Red Cross/ Red Crescent Climate Centre

New BAMS report on extreme events reflects ‘growing interest’ in connecting science to impacts

21/12/2016 - by Roop Singh, Climate Centre, New York

A new collection of studies highlights the role of climate change and the strong El Niño on individual extreme events worldwide in 2015. 

Published as a special supplement to this month’s Bulletin of the American Meteorological Society (BAMS), it found climate change was a contributing factor in 17 of the 23 events studied, including all the heat-related episodes.

The studies represent advances in the science of the attribution of extreme events, with scientists increasingly able to separate the effects of natural drivers like El Niño from the influences of human-induced climate change.

Extending beyond familiar extreme events, “extreme winter sunshine” in 2014–15 in the UK was found to have become 1.5 times more likely under the influence of climate change.

Risk information

This year’s report, the fifth in a series, includes nine analyses from developing countries, indicating improved collaboration between teams based in the US and Europe and experts in developing countries, where people are often most vulnerable to changes in climate.

A study of the devastating December 2015 floods in Chennai, India, however, found no effect of climate change. Scientists from IIT Delhi, the University of Oxford, and the Royal Netherlands Meteorological Institute think aerosols (referring to tiny particles from sources like car exhaust) have counteracted the effects of global warming until now. But this effect may diminish with necessary controls on air pollution.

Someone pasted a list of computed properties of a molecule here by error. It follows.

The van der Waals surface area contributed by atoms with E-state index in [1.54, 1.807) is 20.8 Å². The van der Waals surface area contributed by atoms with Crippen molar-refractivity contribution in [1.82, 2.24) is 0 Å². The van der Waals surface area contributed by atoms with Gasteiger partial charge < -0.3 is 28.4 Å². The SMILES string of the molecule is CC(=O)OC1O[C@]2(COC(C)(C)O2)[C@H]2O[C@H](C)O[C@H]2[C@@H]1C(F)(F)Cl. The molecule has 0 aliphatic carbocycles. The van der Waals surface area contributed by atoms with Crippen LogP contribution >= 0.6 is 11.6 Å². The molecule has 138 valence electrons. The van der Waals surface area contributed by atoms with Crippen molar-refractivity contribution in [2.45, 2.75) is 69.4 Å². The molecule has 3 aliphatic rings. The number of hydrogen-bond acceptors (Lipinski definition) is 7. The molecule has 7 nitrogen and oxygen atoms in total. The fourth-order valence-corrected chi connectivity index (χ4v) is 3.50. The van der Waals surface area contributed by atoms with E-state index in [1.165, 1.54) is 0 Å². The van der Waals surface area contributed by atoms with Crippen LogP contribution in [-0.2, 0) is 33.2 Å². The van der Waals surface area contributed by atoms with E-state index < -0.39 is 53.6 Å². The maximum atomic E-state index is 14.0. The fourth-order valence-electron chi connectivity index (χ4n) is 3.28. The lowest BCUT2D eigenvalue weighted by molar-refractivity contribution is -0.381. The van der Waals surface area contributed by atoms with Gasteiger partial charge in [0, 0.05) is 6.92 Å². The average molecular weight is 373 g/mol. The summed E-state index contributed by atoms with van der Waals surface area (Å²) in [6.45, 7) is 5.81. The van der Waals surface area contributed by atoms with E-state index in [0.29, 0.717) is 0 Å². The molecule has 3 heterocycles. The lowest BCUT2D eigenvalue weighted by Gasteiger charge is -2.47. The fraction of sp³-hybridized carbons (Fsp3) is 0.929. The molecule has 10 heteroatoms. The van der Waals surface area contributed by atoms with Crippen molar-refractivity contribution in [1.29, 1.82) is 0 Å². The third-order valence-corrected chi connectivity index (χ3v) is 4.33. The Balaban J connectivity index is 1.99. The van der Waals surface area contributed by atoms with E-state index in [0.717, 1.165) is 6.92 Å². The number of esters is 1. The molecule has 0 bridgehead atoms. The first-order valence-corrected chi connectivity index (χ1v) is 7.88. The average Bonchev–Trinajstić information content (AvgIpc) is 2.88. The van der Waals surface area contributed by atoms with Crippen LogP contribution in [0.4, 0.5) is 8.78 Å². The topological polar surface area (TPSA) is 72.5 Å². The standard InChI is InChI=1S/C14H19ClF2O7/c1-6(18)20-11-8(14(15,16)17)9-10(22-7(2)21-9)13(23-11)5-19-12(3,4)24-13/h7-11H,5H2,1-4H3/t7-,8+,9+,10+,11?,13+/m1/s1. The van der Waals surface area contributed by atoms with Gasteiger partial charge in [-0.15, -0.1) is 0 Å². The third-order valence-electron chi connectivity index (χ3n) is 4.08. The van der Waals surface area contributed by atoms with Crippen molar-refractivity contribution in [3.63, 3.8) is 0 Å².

This study is part of the Raising Risk Awareness project to build capacity to conduct attribution analyses, communicate results, and integrate risk information into humanitarian and development decision-making in developing countries.  

‘Societal impacts’

In addition to changes in the frequency or intensity of an extreme event, city planners and local governments making decisions about rebuilding after high-impact weather events also need a holistic understanding of risk.

This includes the vulnerability and exposure of the local population and how that will change in the future.

The BAMS report reflects “a growing interest [in connecting] attribution science to societal impacts to inform risk-management through ‘impact attribution’,” according to an abstract.

“Many will watch with great interest as this area of research evolves in the coming years,” it adds.

Other events investigated in the BAMS studies include cold winters, tropical cyclones, tidal flooding, precipitation, drought, arctic sea ice, and reduced snow in the western US and wildfires in Alaska.

An observed and forecast temperature chart for Europe, showing the 2015 summer heatwave that caused humanitarian concern and features in the current BAMS report on extreme events from a climate perspective. Climate change was found to have been a contributing factor in all the heat-related episodes studied. (Source: Climate Central)